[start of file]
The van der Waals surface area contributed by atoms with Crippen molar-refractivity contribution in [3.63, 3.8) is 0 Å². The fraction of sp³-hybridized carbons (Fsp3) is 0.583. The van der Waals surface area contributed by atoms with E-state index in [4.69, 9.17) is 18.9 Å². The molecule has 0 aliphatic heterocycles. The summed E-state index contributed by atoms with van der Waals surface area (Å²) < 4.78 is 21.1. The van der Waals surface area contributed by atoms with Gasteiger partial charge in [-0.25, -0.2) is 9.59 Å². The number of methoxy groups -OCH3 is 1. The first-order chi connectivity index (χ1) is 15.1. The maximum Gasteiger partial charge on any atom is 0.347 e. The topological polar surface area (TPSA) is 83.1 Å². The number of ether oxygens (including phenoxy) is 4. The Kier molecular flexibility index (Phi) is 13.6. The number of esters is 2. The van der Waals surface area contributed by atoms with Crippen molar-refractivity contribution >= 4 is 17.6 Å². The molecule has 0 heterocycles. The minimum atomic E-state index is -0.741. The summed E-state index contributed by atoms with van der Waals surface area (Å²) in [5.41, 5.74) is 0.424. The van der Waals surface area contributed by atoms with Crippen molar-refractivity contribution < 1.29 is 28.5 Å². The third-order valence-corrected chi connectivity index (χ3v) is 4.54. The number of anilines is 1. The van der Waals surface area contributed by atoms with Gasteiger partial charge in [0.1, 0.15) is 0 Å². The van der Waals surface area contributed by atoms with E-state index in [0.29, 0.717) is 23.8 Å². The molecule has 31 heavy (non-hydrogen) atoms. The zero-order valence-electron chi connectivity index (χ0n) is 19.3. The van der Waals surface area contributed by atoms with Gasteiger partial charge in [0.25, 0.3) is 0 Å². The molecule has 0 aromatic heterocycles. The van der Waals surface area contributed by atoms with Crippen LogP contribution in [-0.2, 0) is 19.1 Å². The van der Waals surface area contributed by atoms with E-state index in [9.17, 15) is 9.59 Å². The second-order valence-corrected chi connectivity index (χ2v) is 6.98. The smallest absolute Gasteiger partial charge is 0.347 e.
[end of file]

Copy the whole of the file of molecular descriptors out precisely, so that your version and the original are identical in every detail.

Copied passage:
The van der Waals surface area contributed by atoms with Crippen molar-refractivity contribution in [3.63, 3.8) is 0 Å². The fraction of sp³-hybridized carbons (Fsp3) is 0.583. The van der Waals surface area contributed by atoms with E-state index in [4.69, 9.17) is 18.9 Å². The molecule has 0 aliphatic heterocycles. The summed E-state index contributed by atoms with van der Waals surface area (Å²) < 4.78 is 21.1. The van der Waals surface area contributed by atoms with Gasteiger partial charge in [-0.25, -0.2) is 9.59 Å². The number of methoxy groups -OCH3 is 1. The first-order chi connectivity index (χ1) is 15.1. The maximum Gasteiger partial charge on any atom is 0.347 e. The topological polar surface area (TPSA) is 83.1 Å². The number of ether oxygens (including phenoxy) is 4. The Kier molecular flexibility index (Phi) is 13.6. The number of esters is 2. The van der Waals surface area contributed by atoms with Crippen molar-refractivity contribution >= 4 is 17.6 Å². The molecule has 0 heterocycles. The minimum atomic E-state index is -0.741. The summed E-state index contributed by atoms with van der Waals surface area (Å²) in [5.41, 5.74) is 0.424. The van der Waals surface area contributed by atoms with Crippen molar-refractivity contribution < 1.29 is 28.5 Å². The third-order valence-corrected chi connectivity index (χ3v) is 4.54. The number of anilines is 1. The van der Waals surface area contributed by atoms with Gasteiger partial charge in [0.1, 0.15) is 0 Å². The van der Waals surface area contributed by atoms with E-state index in [0.29, 0.717) is 23.8 Å². The molecule has 31 heavy (non-hydrogen) atoms. The zero-order valence-electron chi connectivity index (χ0n) is 19.3. The van der Waals surface area contributed by atoms with Gasteiger partial charge in [0.25, 0.3) is 0 Å². The molecule has 0 aromatic heterocycles. The van der Waals surface area contributed by atoms with Crippen LogP contribution in [-0.2, 0) is 19.1 Å². The van der Waals surface area contributed by atoms with E-state index in [9.17, 15) is 9.59 Å². The second-order valence-corrected chi connectivity index (χ2v) is 6.98. The smallest absolute Gasteiger partial charge is 0.347 e.